In this course, we will examine the unique syntax, grammar and conventions of this still-emerging literary art form. Briefly exploring the graphic narrative's history from the 19th Century to the mid-20th Century, we will then concentrate on the medium as it reconfigured itself as a genre of rebellion in the 1960s up to today. Through regular writing assignments, including a low-stakes reading journal and three formal papers, students will critically engage with the art form and recent scholarship; students will develop their own arguments about how certain comics communicate specific subjectivities.
Prerequisite: ENG 201
This is a class that will focus on a variety of timely and historical environmental and social justice issues related to sustainability at the local, national, and global level. We will read essays, fiction and poetry that establish the field of ecocriticism, then draw on readings and films that have expanded ecocriticism to include environmental justice, urban nature and we shall view films on themes related to the readings.
Prerequisite: ENG 201
Students will examine American dining rituals and patterns from colonial times through the 21st Century. Students will examine how historical events of colonization, trade, war, industrialization and weather impacted food consumption and diet in America. Using a socioecological model, students will also examine how American meal patterns are influenced by religion, race, culture, economics and politics.
This course academically examines topics that health education professionals have identified as: 1) critical to the health and wellbeing of specific populations, 2) relevant to the current state of the nation's health and healthcare system, 3) representative of recent trends in health practices/theory, or 4) a significant health concern attributable to personal health behavior(s). This course provides for an in-depth analysis of the array of topics germane to the health field. Each semester one or more topics will be offered through this course.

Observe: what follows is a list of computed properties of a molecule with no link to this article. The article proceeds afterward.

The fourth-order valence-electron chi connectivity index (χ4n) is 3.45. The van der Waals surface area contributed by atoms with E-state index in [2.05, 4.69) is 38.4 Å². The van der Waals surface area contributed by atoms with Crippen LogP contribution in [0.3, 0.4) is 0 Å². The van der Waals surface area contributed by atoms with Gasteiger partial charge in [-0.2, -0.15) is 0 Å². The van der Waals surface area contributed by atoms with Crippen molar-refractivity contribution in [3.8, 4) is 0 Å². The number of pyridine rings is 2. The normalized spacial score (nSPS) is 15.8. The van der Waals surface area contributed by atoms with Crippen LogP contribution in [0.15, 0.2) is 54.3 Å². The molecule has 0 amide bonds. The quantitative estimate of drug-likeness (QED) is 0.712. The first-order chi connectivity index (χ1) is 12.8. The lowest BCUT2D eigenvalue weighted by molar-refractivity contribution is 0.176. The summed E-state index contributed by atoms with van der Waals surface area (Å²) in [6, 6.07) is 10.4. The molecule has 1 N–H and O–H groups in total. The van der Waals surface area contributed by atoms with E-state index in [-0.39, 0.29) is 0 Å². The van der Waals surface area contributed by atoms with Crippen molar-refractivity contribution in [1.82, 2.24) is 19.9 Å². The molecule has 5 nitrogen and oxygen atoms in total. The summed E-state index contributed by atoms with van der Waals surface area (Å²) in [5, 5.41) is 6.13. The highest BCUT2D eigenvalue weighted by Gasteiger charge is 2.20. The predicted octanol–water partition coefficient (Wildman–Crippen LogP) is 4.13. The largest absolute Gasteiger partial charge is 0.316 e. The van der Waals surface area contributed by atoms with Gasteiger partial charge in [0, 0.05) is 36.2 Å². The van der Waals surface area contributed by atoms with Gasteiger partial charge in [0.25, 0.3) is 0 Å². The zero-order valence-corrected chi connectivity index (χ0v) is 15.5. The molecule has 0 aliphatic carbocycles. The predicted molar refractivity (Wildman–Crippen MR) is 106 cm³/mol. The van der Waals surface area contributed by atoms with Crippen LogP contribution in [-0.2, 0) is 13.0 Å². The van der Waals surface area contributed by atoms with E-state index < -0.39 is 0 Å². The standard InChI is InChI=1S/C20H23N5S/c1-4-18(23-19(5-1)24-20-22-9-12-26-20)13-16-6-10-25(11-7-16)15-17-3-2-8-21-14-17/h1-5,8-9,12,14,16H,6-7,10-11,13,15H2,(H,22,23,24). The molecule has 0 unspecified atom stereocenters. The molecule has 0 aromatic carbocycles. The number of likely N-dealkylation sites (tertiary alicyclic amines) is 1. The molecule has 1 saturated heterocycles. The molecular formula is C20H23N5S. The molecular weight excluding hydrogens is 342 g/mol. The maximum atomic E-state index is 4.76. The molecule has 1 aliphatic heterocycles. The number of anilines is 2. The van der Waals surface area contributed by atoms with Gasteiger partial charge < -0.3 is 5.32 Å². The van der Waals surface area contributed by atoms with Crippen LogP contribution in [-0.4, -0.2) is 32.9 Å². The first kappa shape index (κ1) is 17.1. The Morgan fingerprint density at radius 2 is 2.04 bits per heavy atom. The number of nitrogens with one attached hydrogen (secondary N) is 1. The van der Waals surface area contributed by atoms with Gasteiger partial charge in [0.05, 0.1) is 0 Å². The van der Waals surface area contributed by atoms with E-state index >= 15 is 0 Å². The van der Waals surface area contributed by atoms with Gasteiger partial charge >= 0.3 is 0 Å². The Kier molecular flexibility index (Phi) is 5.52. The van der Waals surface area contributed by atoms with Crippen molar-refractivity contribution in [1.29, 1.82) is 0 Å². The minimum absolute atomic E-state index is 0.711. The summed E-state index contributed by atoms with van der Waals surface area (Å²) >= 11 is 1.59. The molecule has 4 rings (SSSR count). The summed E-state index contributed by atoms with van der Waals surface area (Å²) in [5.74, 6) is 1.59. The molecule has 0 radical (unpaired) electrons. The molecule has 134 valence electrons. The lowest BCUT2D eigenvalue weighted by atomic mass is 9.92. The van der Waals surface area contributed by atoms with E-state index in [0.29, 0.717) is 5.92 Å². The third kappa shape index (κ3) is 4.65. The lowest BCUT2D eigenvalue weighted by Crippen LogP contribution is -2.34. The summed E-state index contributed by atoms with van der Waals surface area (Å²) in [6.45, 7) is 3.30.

Prerequisite: HED 100 or HED 110
This course is designed to prepare students for an advanced mathematics curriculum by providing a transition from Calculus to abstract mathematics. The course explores the logical and foundational structures of mathematics, with an emphasis on understanding and writing proofs. Topics include logic, methods of proof, mathematical induction, axiomatic approach to group theory, number theory, set theory, relations and functions, Cantora's theory of countability, and the development of the real number system. Throughout the course, students will be actively engaged in understanding, verifying and writing proofs, and will be introduced to methods of mathematics research.
Corequisite: MAT 302
This course explores, analyzes, and examines women's contribution to US-American theater, beginning with Colonial women up to contemporary women. The course will investigate how omen have contributed and continue to contribute as playwrights, actors, directors, managers, producers, and through women's collectives to the evolution of US-American theater. Most materials are available to students without costs, through open source material, e-resources, or on reserve in the BMCC library.
Prerequisite: ENG 201
For more information on these courses, visit Academic Programs on the BMCC website.